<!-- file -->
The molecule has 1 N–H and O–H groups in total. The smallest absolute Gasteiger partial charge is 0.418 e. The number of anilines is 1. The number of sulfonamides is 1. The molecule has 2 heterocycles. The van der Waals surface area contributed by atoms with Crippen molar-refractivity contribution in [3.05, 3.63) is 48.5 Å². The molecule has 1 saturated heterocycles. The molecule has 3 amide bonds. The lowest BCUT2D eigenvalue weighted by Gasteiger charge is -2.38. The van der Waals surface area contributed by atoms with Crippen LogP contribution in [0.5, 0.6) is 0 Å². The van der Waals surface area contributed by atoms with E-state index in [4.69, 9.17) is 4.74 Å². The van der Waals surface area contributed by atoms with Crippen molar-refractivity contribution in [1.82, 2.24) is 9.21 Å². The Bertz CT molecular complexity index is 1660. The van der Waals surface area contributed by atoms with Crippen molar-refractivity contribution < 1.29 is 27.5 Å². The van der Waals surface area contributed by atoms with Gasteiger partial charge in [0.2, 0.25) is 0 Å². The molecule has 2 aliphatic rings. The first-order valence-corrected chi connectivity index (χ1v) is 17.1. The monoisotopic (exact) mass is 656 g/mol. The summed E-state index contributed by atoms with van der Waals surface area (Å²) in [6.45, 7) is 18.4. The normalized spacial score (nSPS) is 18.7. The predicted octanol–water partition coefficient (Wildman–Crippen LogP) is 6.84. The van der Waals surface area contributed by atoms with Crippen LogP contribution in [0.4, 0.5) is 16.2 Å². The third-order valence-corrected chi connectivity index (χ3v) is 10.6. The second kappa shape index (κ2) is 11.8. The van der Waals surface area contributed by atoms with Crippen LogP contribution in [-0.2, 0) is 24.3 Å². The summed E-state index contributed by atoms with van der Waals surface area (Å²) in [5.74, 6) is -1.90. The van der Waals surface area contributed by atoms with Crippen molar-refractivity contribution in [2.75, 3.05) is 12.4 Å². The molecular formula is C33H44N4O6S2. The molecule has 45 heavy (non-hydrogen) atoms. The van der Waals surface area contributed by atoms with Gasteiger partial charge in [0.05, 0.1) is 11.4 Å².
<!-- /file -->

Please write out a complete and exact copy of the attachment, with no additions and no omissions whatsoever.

The molecule has 1 N–H and O–H groups in total. The smallest absolute Gasteiger partial charge is 0.418 e. The number of anilines is 1. The number of sulfonamides is 1. The molecule has 2 heterocycles. The van der Waals surface area contributed by atoms with Crippen molar-refractivity contribution in [3.05, 3.63) is 48.5 Å². The molecule has 1 saturated heterocycles. The molecule has 3 amide bonds. The lowest BCUT2D eigenvalue weighted by Gasteiger charge is -2.38. The van der Waals surface area contributed by atoms with Crippen LogP contribution in [0.5, 0.6) is 0 Å². The van der Waals surface area contributed by atoms with E-state index in [4.69, 9.17) is 4.74 Å². The van der Waals surface area contributed by atoms with Crippen molar-refractivity contribution in [1.82, 2.24) is 9.21 Å². The Bertz CT molecular complexity index is 1660. The van der Waals surface area contributed by atoms with Crippen molar-refractivity contribution < 1.29 is 27.5 Å². The van der Waals surface area contributed by atoms with Gasteiger partial charge in [0.2, 0.25) is 0 Å². The molecule has 2 aliphatic rings. The first-order valence-corrected chi connectivity index (χ1v) is 17.1. The monoisotopic (exact) mass is 656 g/mol. The summed E-state index contributed by atoms with van der Waals surface area (Å²) in [6.45, 7) is 18.4. The normalized spacial score (nSPS) is 18.7. The predicted octanol–water partition coefficient (Wildman–Crippen LogP) is 6.84. The van der Waals surface area contributed by atoms with Crippen LogP contribution in [0.4, 0.5) is 16.2 Å². The third-order valence-corrected chi connectivity index (χ3v) is 10.6. The second kappa shape index (κ2) is 11.8. The van der Waals surface area contributed by atoms with Crippen LogP contribution in [-0.2, 0) is 24.3 Å². The summed E-state index contributed by atoms with van der Waals surface area (Å²) in [5.74, 6) is -1.90. The van der Waals surface area contributed by atoms with Crippen molar-refractivity contribution in [2.75, 3.05) is 12.4 Å². The molecular formula is C33H44N4O6S2. The molecule has 45 heavy (non-hydrogen) atoms. The van der Waals surface area contributed by atoms with Gasteiger partial charge in [0.05, 0.1) is 11.4 Å².